1200UTC/192000PST, August 11, 2012
THINGS QUIET DOWN A BIT AFTER AN EVENTFUL TWO WEEKS!
After two weeks of dealing with multiple tropical systems in the WESPAC, along with destructive rains in the Philippines from the HAIKUI-enhanced southwest monsoon, this week finds things a little quieter. But, we are not totally out of the woods, as another player has taken the stage, ready to deal a blow of death and destruction to some unwilling participants in the tropical WESPAC region at some point in the future.
ON THE BOARD…
The season is off to a rather average start, although at times it has seemed like the tropical activity would take over ALL of the western Pacific Ocean. At one time last week, we had 3 named systems (SAOLA, DAMREY, and HAIKUI) and one INVEST area (90W) to track and forecast. The aforementioned named systems have all moved into China at this point, and the INVEST area became a storm called KIROGI, but has since started to dissipate and is no longer being considered a threat to the tropical WESPAC region. But, one organized system bears watching in the tropical WESPAC region. This system is called…
93W INVEST has formed in recent days, and much unlike the other 5 previous systems, this one appears to be a little more “normal”. What I mean by that is, many of the storms that have formed this season have been born out of DEEP tropical air masses, with TUTTs helping to generate the initial convergence that gets over the warm waters of the Pacific, forms convection, and then starts to spin and then…well, you know what happens next. 93W is a slightly different animal; however, latest data shows it may be morphing into more of the kind of system we have been seeing. For right now, here are the latest figures on 93W INVEST:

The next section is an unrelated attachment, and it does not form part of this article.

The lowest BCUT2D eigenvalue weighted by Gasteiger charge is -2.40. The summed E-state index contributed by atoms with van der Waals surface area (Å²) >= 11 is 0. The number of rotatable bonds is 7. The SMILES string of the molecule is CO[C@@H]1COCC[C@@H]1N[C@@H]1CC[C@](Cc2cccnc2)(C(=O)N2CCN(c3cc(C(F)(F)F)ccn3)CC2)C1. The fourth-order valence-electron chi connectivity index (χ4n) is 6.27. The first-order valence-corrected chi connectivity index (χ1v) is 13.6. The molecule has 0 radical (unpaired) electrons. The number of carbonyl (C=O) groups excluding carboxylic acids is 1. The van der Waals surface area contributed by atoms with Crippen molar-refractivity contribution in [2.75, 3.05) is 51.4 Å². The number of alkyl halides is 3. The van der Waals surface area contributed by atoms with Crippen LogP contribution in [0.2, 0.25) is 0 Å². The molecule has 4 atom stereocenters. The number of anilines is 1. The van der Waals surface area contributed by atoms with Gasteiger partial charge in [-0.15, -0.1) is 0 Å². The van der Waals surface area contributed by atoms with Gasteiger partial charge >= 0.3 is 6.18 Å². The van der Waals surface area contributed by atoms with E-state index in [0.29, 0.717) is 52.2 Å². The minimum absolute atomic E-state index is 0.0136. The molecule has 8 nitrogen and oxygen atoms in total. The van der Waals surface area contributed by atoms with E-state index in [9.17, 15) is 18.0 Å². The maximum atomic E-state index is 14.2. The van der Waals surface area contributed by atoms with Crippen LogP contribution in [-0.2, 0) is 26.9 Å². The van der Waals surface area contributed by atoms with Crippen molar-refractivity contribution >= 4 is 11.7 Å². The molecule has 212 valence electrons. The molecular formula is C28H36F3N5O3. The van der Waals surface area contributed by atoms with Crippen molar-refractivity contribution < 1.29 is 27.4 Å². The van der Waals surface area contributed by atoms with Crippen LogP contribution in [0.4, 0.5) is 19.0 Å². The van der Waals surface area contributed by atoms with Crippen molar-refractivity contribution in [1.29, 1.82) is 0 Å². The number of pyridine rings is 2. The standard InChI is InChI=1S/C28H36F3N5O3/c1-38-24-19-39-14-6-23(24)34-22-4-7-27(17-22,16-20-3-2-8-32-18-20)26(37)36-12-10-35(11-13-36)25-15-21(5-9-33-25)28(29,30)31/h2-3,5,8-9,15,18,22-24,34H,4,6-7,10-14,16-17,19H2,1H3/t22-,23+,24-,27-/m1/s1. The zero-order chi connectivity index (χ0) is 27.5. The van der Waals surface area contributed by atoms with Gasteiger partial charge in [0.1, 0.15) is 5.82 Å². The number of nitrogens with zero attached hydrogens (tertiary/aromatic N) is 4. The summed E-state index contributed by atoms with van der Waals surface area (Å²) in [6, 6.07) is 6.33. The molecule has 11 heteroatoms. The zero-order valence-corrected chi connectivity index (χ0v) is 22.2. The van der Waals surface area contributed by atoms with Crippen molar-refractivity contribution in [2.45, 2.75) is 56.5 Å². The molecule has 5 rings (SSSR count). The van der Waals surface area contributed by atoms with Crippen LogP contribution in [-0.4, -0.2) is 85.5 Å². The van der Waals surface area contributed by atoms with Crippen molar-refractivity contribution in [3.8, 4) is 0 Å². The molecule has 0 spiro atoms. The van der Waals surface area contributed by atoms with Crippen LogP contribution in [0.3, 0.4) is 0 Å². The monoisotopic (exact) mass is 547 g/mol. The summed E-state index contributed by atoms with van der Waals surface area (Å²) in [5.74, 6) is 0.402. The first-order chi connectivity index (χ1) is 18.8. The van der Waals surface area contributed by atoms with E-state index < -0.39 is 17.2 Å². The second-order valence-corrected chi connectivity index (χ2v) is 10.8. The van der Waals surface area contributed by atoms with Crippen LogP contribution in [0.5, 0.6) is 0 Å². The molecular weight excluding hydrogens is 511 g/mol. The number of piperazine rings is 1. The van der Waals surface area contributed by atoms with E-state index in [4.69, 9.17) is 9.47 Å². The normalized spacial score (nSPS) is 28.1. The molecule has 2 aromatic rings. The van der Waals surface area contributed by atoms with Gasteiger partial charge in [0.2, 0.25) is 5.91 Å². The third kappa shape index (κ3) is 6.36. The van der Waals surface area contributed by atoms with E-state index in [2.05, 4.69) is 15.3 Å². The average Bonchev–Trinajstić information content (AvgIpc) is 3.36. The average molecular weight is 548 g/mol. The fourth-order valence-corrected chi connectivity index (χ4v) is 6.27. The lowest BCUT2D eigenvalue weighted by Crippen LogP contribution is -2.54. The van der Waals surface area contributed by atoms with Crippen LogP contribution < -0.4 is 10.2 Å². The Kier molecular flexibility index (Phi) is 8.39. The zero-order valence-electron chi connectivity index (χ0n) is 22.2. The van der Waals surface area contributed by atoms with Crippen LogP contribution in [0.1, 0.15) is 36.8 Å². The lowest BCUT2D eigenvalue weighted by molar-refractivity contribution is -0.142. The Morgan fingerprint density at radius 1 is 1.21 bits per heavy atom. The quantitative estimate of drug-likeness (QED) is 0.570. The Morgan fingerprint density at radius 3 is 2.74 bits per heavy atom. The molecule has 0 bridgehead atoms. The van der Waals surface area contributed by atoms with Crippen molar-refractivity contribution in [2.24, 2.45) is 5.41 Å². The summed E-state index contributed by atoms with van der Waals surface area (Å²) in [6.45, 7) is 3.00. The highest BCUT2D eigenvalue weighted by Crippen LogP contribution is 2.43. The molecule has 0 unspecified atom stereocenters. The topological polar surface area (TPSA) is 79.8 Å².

|Location:||1222km (759mi) ENE of Viga, Catanduanes, Philippines|
|Movement:||W at 14 knots (estimated)|
|Max. Winds:||15 knots|
Source: NRL (0900UTC/1700PST)
This system has been moving quite a bit faster than expected over the past 12-24 hours. And I even notice a bit of a WSW shift in movement this morning, but that may have been just an optical illusion. In any case, the system is getting better organized and is expected to become a significant tropical system in the next 1 to 3 days. This slower development curve gives me a reason for pause, as it indicates this system may also be another monsoon-depression type system. The typical life span of these storms includes…
1. Slow initial formation with an elongated trough that slowly consolidates into a LLCC (Low-Level Circulation Center)
2. Numerous “ghost” vortices…swirls in the clouds that make it hard to pinpoint the real center of the action
3. Propensity to change the upper-level air dynamics in favor of development, primarily in the form of lowering vertical wind shear values in, and around, the LLCC.
4. Fast initial movement, followed by 3 or 4 days of very slow forward progression and slow strengthening, and then a rapid increase in forward speed and storm strength within 36 hours of landfall.